By Steven McGinty
When most people think of public-private sector technology collaboration the word ‘controversy’ isn’t too far behind. High profile failures such as the Home Office’s immigration computer system (which cost the taxpayer £224 million) and NHS Connecting for Health (which cost £9 billion over 10 years), have made both the public and politicians wary of investing in large-scale digital projects.
So, it wasn’t too surprising when the Cabinet Office announced in January that it was conducting a review of government IT contracts.
Why do digital projects fail?
In 2003, the Parliamentary Office of Science and Technology published a report outlining the key reasons why digital projects struggle to meet expectations:
- Fast moving technology – technology differs from other projects in that advances are so rapid that technologies can become obsolete by the time a project is complete.
- Defining requirements – a study by the British Computing Society found poor management of requirements as the main reason for failure of the Home Office’s immigration system.
- Complexity – IT projects can be complex, and it’s not always possible to estimate the full extent of the difficulty of a project.
- Oversight – staff can find it difficult to judge the success of project during its development (particularly non-technical staff).
- Interoperability – IT projects generally involve different systems. It can be challenging to ensure that these systems interact, particularly if no plan has been developed.
- Limited skills – many software developers do not have formal qualifications and there is a shortage of senior developers to undertake projects.
Why should the public-private sector collaborate?
In a recent interview with Business Voice, Stephen Foreshew-Cain, Government Digital Service (GDS) executive director, explained his views on the private sector. He stated:
“I want the private sector to understand that we are open for business and we need suppliers as part of the ecosystem”
In some respects, Mr Foreshew-Cain was addressing his remarks to those involved in the digital sector interested in new opportunities. But he understands that the government cannot achieve digital transformation on its own, not just because of the rapid changes in technology, but also the challenges in recruiting the right skills. For instance, the traditionally long recruitment process in the civil service can act as a barrier when digital skills are in high demand.
He also suggests that ‘insourcing’ (only developing projects within the public sector) is not the way forward, and that government should be tapping into the UK’s world leading digital sector.
The GDS has created the Digital Marketplace, an online platform which aims to make procurement as simple and fast as possible for the public sector and suppliers. In his interview, Mr Foreshew-Cain explained that the marketplace allows the public sector bodies to access the skills and services they need, whilst providing digital innovators with an opportunity to grow and develop their ideas, in a way that directly benefits the government.
He also highlighted the success of the Digital Marketplace, with over £1 billion in contracts being awarded, including over half to small and medium-sized enterprises (SMEs).
Key factors for successful collaboration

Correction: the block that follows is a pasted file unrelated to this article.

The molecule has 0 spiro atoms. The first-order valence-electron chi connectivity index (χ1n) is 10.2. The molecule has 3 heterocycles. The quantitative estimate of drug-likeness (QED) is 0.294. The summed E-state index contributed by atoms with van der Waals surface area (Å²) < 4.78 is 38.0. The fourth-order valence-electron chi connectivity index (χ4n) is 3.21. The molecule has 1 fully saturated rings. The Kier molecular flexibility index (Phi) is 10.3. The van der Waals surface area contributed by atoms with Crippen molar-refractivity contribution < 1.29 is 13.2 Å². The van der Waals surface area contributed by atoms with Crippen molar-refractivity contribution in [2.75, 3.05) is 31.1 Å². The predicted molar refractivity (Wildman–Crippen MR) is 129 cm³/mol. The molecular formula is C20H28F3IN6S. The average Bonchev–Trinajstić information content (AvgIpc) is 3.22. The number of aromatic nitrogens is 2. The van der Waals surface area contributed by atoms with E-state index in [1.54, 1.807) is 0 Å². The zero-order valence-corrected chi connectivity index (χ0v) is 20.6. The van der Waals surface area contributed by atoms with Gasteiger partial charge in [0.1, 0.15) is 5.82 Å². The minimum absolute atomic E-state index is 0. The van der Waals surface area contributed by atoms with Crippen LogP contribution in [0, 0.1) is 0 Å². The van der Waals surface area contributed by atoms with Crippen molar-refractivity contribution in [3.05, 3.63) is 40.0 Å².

Rob Lamb, Cloud Business Director at the EMC multinational data storage corporation, has outlined a number of actions that the UK must take to benefit from digital technology. These include:
- Information – It’s important that technology is more than just websites, and that data is used to provide meaningful insights to business and the public sector.
- Clustering experts – traditional organisations and digital innovators need to be given opportunities to collaborate to solve problems and share good practice.
- Government role – public sector organisations should embrace new technologies, open up as many data sets as possible, as well as introduce a framework for data analytics (so customers can be assured that data is being managed appropriately).
Innovative practice – Civtech
In July 2016, the Scottish Government announced the launch of Civtech, a pilot project which encourages entrepreneurs, start-ups and small and medium-sized businesses (SMEs) to develop innovative solutions to public sector problems.
Unconventionally, the tender does not include pre-determined solutions, instead opting to pose six open questions, known as ‘challenges’, and inviting participants to provide answers. These include:
- How can we get health and social care data and analysis to the widest possible audience?
- How can we make our data publications more accessible and appealing?
- How can we use technology to design smart roads?
The project involves a number of stages, including the ‘exploration stage’ where sponsoring public sector organisations work with teams to develop their solutions. At each stage funding is available, with companies keeping their own intellectual property and equity.
This approach may provide a viable alternative to the more traditional methods of procuring digital services.
Public-private sector collaborative projects fail for a number of reasons. However, if the public sector is to progress with digital transformation, it must allow the private sector to play active role in the ‘eco-system’. The real debate going forward should focus on how we address challenges and provide the environment for successful public-private sector collaboration.
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